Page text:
Where the Science of Psychology Meets the Art of Being Human

The Simple Study Technique That Will Maximise Recall


The Simple Study Technique That Will Maximise Recall

Sometimes studying comes easily – read, remember, rinse, repeat. Other times it’s like chewing concrete and it doesn’t seem to matter how much time you spend going over the material, when it comes time to remember there’s nothing but chirping crickets.

Researchers have now found a way to study more effectively so that recall is greater.

What They Did

Researchers divided participants into two groups. One group was told they would be tested on material they were to study and the other group was led to believe that they would be teaching the material to another student.

What They Found

Findings revealed that when people believed they would have to teach what they learned, they recalled more of the material and performed better on a test than their peers who expected only a test.

 As explained by lead researcher Dr John Nestojko, ‘When compared to learners expecting a test, learners expecting to teach recalled more material correctly, they organized their recall more effectively and they had better memory for especially important information.’

Instilling an expectation to teach is an easy intervention that can take be done by teachers in the classroom or parents at home (‘after you’ve learnt it, teach it to me’) to increase learning efficiency. If you’re a student, learn the material then write the ‘handout’, imagining you’ll be using it to explain the material you’ve just learnt to others .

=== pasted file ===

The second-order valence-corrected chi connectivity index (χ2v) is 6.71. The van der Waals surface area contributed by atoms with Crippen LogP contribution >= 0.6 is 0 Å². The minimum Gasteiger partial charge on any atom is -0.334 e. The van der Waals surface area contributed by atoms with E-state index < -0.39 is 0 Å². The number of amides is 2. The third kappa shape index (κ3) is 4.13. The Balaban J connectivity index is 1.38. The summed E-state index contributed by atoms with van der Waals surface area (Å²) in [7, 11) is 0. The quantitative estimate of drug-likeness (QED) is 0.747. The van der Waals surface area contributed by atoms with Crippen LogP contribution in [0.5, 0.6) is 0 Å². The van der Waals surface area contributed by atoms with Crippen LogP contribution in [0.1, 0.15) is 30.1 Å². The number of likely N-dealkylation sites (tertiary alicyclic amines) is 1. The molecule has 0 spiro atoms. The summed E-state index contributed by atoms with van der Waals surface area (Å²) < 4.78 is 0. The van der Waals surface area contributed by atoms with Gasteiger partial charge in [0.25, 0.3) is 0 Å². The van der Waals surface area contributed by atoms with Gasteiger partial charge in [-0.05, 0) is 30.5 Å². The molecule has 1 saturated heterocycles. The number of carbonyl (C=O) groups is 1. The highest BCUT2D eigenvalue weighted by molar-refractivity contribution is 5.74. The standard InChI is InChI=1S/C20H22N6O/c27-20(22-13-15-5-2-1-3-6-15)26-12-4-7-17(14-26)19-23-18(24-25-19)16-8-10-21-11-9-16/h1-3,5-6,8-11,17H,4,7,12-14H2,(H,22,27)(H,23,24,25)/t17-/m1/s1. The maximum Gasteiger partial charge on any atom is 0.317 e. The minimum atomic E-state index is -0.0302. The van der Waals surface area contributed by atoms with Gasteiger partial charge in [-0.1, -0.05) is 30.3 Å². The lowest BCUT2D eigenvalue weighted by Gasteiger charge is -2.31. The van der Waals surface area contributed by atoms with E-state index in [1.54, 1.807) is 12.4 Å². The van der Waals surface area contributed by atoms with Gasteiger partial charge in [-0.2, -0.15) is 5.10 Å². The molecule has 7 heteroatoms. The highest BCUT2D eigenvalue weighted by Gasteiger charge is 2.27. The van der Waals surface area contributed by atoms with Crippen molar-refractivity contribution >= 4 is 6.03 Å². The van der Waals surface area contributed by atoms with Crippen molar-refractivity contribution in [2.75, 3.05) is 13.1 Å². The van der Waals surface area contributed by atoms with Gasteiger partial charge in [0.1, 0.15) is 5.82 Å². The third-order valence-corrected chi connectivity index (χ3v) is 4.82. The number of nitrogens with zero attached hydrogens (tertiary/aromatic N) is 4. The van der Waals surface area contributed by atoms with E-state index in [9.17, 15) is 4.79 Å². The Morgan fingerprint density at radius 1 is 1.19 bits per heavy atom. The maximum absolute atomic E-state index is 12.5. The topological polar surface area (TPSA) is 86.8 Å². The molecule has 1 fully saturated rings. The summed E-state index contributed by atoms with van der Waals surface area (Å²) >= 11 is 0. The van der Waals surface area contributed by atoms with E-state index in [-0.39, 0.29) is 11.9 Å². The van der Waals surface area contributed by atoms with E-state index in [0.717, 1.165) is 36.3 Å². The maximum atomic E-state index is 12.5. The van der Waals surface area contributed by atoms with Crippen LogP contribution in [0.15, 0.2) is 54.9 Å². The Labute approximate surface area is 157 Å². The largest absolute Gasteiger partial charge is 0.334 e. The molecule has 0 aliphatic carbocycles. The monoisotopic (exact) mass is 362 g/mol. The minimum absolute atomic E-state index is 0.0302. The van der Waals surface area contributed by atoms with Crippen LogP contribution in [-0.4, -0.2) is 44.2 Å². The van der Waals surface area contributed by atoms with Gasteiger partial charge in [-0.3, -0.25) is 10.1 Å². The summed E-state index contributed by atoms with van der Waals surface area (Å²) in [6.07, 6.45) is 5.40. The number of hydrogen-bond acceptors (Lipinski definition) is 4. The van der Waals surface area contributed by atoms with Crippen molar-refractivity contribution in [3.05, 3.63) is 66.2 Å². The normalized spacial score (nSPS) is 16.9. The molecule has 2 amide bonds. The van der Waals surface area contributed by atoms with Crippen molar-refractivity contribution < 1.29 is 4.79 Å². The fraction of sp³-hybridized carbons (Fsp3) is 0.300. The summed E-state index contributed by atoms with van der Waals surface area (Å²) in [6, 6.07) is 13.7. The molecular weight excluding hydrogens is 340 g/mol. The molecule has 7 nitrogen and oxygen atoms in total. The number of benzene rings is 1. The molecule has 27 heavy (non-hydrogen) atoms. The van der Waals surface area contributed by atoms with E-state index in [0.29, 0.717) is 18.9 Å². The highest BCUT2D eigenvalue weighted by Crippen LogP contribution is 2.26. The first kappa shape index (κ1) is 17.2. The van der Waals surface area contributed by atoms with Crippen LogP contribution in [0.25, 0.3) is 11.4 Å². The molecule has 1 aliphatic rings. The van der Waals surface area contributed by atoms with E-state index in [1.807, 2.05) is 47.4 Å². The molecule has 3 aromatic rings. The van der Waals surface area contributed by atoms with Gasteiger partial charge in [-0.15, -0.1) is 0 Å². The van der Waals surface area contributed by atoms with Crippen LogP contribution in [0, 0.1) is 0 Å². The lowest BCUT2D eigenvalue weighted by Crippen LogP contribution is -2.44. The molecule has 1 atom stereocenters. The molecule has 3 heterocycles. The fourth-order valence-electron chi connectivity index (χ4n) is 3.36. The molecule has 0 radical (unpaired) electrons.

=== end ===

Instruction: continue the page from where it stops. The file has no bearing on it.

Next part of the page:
‘What I find most intriguing about this research is that learning was significantly impacted even though we did nothing more than alter participants’ expectations prior to learning,’ Nestojko said.

Learning material with an intention to teach ensures that material is actively understood, rather than passively looked over. Whether or not it’s actually taught is irrelevant. What’s important is the mindset.

Like this article?

Subscribe to our free newsletter for a weekly round up of our best articles


Barbara Williamson

My school uses a method called narration, from Charlotte Mason, that creates a prelearning expectation similar to Nestojko’s research.


Yes that’s a great method. Anything that teaches ‘learning by understanding’ rather than ‘learning by memory’ is a good thing. Would love to see more of it! Thank you for taking the time to make contact.


Leave a Reply

We’d love to hear what you’re thinking ...

Your email address will not be published. Required fields are marked *

This site uses Akismet to reduce spam. Learn how your comment data is processed.

Hey Warrior - A book about anxiety in children.

Hey Sigmund on Instagram